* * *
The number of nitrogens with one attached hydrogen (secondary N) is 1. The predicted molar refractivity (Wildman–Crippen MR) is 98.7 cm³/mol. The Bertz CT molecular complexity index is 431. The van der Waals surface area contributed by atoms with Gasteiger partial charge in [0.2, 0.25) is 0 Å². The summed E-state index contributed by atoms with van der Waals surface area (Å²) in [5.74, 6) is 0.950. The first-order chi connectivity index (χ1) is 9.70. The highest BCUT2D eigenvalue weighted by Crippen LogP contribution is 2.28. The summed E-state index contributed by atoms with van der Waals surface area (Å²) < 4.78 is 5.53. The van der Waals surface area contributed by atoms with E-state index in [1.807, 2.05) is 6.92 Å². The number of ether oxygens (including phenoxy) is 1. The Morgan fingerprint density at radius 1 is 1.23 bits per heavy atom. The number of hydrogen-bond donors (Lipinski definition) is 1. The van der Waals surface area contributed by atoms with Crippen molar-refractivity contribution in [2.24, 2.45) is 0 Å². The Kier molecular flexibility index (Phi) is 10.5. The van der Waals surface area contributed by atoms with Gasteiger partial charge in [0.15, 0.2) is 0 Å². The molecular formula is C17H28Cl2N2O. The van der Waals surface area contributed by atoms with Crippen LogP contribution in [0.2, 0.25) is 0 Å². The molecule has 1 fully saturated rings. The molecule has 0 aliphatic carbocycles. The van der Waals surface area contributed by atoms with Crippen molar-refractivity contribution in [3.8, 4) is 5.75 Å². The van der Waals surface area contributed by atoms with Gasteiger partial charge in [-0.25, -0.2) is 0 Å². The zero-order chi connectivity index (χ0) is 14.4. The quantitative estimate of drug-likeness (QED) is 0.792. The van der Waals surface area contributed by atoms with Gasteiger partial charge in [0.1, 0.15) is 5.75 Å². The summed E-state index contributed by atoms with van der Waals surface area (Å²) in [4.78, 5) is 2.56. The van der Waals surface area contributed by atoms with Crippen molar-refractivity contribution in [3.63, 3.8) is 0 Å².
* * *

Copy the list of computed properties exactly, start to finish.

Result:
The number of nitrogens with one attached hydrogen (secondary N) is 1. The predicted molar refractivity (Wildman–Crippen MR) is 98.7 cm³/mol. The Bertz CT molecular complexity index is 431. The van der Waals surface area contributed by atoms with Gasteiger partial charge in [0.2, 0.25) is 0 Å². The summed E-state index contributed by atoms with van der Waals surface area (Å²) in [5.74, 6) is 0.950. The first-order chi connectivity index (χ1) is 9.70. The highest BCUT2D eigenvalue weighted by Crippen LogP contribution is 2.28. The summed E-state index contributed by atoms with van der Waals surface area (Å²) < 4.78 is 5.53. The van der Waals surface area contributed by atoms with E-state index in [1.807, 2.05) is 6.92 Å². The number of ether oxygens (including phenoxy) is 1. The Morgan fingerprint density at radius 1 is 1.23 bits per heavy atom. The number of hydrogen-bond donors (Lipinski definition) is 1. The van der Waals surface area contributed by atoms with Crippen molar-refractivity contribution in [2.24, 2.45) is 0 Å². The Kier molecular flexibility index (Phi) is 10.5. The van der Waals surface area contributed by atoms with Gasteiger partial charge in [0.15, 0.2) is 0 Å². The molecular formula is C17H28Cl2N2O. The van der Waals surface area contributed by atoms with Crippen LogP contribution in [0.2, 0.25) is 0 Å². The molecule has 1 fully saturated rings. The molecule has 0 aliphatic carbocycles. The van der Waals surface area contributed by atoms with Crippen molar-refractivity contribution in [3.8, 4) is 5.75 Å². The van der Waals surface area contributed by atoms with Gasteiger partial charge in [-0.25, -0.2) is 0 Å². The zero-order chi connectivity index (χ0) is 14.4. The quantitative estimate of drug-likeness (QED) is 0.792. The van der Waals surface area contributed by atoms with Gasteiger partial charge in [0.1, 0.15) is 5.75 Å². The summed E-state index contributed by atoms with van der Waals surface area (Å²) in [4.78, 5) is 2.56. The van der Waals surface area contributed by atoms with Crippen molar-refractivity contribution in [3.63, 3.8) is 0 Å².